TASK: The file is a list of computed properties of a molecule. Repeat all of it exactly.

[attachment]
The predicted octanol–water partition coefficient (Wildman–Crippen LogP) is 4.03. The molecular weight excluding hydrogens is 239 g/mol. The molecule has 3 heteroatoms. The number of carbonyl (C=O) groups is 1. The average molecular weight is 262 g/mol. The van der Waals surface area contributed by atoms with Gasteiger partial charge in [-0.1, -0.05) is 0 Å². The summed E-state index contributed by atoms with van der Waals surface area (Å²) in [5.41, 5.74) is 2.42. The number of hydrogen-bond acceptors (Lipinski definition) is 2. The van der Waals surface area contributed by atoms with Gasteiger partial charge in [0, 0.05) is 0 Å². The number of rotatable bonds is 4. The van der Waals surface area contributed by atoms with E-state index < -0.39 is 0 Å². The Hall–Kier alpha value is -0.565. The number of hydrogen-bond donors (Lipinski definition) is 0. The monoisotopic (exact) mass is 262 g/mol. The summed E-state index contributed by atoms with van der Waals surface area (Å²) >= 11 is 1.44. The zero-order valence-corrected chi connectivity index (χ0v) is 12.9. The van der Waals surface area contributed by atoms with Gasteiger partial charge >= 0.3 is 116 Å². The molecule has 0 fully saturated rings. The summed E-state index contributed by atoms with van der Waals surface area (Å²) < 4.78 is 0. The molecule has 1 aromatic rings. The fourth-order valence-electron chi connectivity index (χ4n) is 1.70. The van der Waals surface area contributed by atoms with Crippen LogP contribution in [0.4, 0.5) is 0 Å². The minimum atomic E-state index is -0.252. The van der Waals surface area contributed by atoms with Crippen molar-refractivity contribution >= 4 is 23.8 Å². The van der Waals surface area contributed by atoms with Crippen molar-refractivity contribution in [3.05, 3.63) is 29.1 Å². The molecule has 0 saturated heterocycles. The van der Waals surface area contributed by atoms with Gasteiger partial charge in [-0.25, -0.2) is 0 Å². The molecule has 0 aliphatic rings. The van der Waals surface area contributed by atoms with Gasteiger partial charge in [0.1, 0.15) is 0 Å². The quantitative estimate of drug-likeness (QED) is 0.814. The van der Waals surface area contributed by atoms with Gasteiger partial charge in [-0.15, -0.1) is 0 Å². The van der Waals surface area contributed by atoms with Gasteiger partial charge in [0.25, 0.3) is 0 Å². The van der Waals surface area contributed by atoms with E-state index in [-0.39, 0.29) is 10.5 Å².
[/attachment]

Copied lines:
The predicted octanol–water partition coefficient (Wildman–Crippen LogP) is 4.03. The molecular weight excluding hydrogens is 239 g/mol. The molecule has 3 heteroatoms. The number of carbonyl (C=O) groups is 1. The average molecular weight is 262 g/mol. The van der Waals surface area contributed by atoms with Gasteiger partial charge in [-0.1, -0.05) is 0 Å². The summed E-state index contributed by atoms with van der Waals surface area (Å²) in [5.41, 5.74) is 2.42. The number of hydrogen-bond acceptors (Lipinski definition) is 2. The van der Waals surface area contributed by atoms with Gasteiger partial charge in [0, 0.05) is 0 Å². The number of rotatable bonds is 4. The van der Waals surface area contributed by atoms with E-state index < -0.39 is 0 Å². The Hall–Kier alpha value is -0.565. The number of hydrogen-bond donors (Lipinski definition) is 0. The monoisotopic (exact) mass is 262 g/mol. The summed E-state index contributed by atoms with van der Waals surface area (Å²) >= 11 is 1.44. The zero-order valence-corrected chi connectivity index (χ0v) is 12.9. The van der Waals surface area contributed by atoms with Gasteiger partial charge >= 0.3 is 116 Å². The molecule has 0 fully saturated rings. The summed E-state index contributed by atoms with van der Waals surface area (Å²) < 4.78 is 0. The molecule has 1 aromatic rings. The fourth-order valence-electron chi connectivity index (χ4n) is 1.70. The van der Waals surface area contributed by atoms with Crippen LogP contribution in [0.4, 0.5) is 0 Å². The minimum atomic E-state index is -0.252. The van der Waals surface area contributed by atoms with Crippen molar-refractivity contribution >= 4 is 23.8 Å². The van der Waals surface area contributed by atoms with Crippen molar-refractivity contribution in [3.05, 3.63) is 29.1 Å². The molecule has 0 saturated heterocycles. The van der Waals surface area contributed by atoms with Gasteiger partial charge in [-0.25, -0.2) is 0 Å². The molecule has 0 aliphatic rings. The van der Waals surface area contributed by atoms with Gasteiger partial charge in [0.1, 0.15) is 0 Å². The quantitative estimate of drug-likeness (QED) is 0.814. The van der Waals surface area contributed by atoms with Gasteiger partial charge in [-0.15, -0.1) is 0 Å². The van der Waals surface area contributed by atoms with Gasteiger partial charge in [0.25, 0.3) is 0 Å². The van der Waals surface area contributed by atoms with E-state index in [-0.39, 0.29) is 10.5 Å².